Wednesday, May 10, 2017

Passing the peace or arranging a coffee date?

We attend a little local Church with the number of people attending on a good day being only in the 20's. Apart from the Sundays that I lead, we have visiting ministers. One of them tends to lead quite a formal service, in this very small friendly congregation. He dresses in robes and follows very set and religious sounding prayers. Always near the beginning of the service he invites us to share in "Passing the peace" where we are to shake the hand of people in the congregation, and say the words, "May the Peace of Christ be with you." Sometimes he has a difficult job getting order back in the service as this group of people greet each other very warmly, with very little formality. One Sunday he could be seen up the front surveying the noisy rabble looking most uncomfortable, and when he finally got silence returned, he commented that he thought he should bring a bell to signal "time up". Last Sunday he invited us to pass the peace, and a lady across the aisle wrapped her arms around my wife in an enthusiastic hug, to which my wife responded warmly. The woman then moved on to me. "I'm not giving you a hug, it wouldn't be proper!" she joked. I feigned disappointment, as we grasped each others hands and said, "Great to see you!". As I moved about the melee that ensued, I noticed not all were saying the right words, some were catching up on stuff, there were "high fives" with the children and general warmth, smiles and laughter. I over heard a conversation my wife had. The woman she was greeting said, "We'll have to go for coffee again. When can you make it?" and it carried on. When we got home I joked with my wife. "You were not supposed to be arranging a coffee date! This is worship. You were meant to be passing the peace?"  "I think God would prefer us to sort out a coffee break." my wife responded. I think she may be right.  Love shared is God shared, and what better way to share love and life than having a coffee break.
We have been told we are "not viable" as a congregation. We are just a small group of mostly elderly people but the love and friendship between the group makes us more than viable. The regular gathering is worthwhile, healthy and life giving, even if we don't obey directions.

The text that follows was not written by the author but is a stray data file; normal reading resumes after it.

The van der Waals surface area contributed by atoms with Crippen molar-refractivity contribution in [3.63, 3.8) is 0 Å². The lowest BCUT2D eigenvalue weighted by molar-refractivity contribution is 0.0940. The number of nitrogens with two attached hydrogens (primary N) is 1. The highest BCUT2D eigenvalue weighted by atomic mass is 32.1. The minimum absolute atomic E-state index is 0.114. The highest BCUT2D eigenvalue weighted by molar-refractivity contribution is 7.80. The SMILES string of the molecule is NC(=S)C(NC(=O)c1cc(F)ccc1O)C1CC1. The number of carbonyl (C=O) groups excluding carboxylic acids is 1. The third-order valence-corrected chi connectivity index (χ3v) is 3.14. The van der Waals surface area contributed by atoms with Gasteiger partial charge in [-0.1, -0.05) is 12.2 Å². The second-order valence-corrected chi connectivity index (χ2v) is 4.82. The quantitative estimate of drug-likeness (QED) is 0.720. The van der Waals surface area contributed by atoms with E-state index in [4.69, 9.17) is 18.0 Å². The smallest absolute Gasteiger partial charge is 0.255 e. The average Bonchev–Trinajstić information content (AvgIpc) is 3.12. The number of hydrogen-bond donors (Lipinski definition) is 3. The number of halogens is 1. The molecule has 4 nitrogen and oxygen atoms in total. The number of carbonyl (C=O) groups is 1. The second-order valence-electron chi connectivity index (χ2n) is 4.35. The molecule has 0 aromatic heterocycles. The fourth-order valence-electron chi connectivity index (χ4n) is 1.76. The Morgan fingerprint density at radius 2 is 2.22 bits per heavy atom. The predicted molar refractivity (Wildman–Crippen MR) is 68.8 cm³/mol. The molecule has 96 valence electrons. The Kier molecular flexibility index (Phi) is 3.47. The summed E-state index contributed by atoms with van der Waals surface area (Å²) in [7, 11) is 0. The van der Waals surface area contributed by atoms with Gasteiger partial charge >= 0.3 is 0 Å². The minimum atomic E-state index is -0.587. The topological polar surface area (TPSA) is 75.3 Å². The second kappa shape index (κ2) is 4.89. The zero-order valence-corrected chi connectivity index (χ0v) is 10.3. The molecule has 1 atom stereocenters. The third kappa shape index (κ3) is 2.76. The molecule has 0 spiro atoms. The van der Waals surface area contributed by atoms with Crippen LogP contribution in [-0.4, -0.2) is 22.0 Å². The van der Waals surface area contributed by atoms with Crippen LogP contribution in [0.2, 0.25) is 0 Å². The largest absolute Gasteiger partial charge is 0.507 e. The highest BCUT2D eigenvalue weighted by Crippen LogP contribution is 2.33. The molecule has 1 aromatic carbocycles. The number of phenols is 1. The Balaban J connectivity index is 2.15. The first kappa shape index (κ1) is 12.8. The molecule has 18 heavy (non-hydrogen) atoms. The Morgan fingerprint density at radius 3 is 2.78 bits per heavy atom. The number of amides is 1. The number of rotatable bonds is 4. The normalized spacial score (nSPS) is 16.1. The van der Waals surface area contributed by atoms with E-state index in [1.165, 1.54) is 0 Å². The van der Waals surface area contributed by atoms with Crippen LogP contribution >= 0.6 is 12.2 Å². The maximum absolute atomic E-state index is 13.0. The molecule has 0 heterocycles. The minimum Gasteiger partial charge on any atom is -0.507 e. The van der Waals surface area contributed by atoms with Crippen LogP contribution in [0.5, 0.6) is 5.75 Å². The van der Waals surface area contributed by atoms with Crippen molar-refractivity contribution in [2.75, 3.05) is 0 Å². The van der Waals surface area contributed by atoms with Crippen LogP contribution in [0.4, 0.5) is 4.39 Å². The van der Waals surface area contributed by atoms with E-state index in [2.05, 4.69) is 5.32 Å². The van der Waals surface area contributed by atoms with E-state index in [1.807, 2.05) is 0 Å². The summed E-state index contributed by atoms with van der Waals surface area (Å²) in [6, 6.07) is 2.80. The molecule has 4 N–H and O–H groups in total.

Sunday, April 30, 2017

I wept singing the National Anthem

Looking down on Sawyers Bay, Port Chalmers and the mouth of the Otago Harbour. The community I love.
Coming down "My" mountain at about sunset.
The golf course opposite our house.
Main Street Port Chalmers. 
The actual "Sawyers Bay" - New Zealand is a nice place to live.
In New Zealand we have ANZAC day. It is held on April 25th every year and communities across Australia and New Zealand remember those who have died in wars. The day marks the day when Australian and New Zealand soldiers landed on Gallipoli Peninsula in 1915. That battle was a major disaster with scores upon scores of casualties and eventually the troops withdrawing. 

There are dawn services held, but my wife and I attended the mid-morning local Port Chalmers ceremony held in front of a monument and flagpole in the main street of Port Chalmers. Standing there we found that people about us did not sing the hymn, "Oh God our help in ages past." Then just about the last thing in the service was singing the National Anthem. Again a few more, but not many sang it. I love the New Zealand national anthem. Generally only one verse is sung, but I sometimes use it (without the third verse) as a hymn/prayer in a Church service. 

English version

God of Nations at Thy feet,
In the bonds of love we meet,
Hear our voices, we entreat,
God defend our free land.
Guard Pacific's triple star
From the shafts of strife and war,
Make her praises heard afar,
God defend New Zealand.
Men of every creed and race,
Gather here before Thy face,
Asking Thee to bless this place,
God defend our free land.
From dissension, envy, hate,
And corruption guard our state,
Make our country good and great,
God defend New Zealand.
Peace, not war, shall be our boast,
But, should foes assail our coast,
Make us then a mighty host,
God defend our free land.
Lord of battles in Thy might,
Put our enemies to flight,
Let our cause be just and right,
God defend New Zealand.
Let our love for Thee increase,
May Thy blessings never cease,
Give us plenty, give us peace,
God defend our free land.
From dishonour and from shame,
Guard our country's spotless name,
Crown her with immortal fame,
God defend New Zealand.
May our mountains ever be
Freedom's ramparts on the sea,
Make us faithful unto Thee,
God defend our free land.
Guide her in the nations' van,
Preaching love and truth to man,
Working out Thy glorious plan,
God defend New Zealand.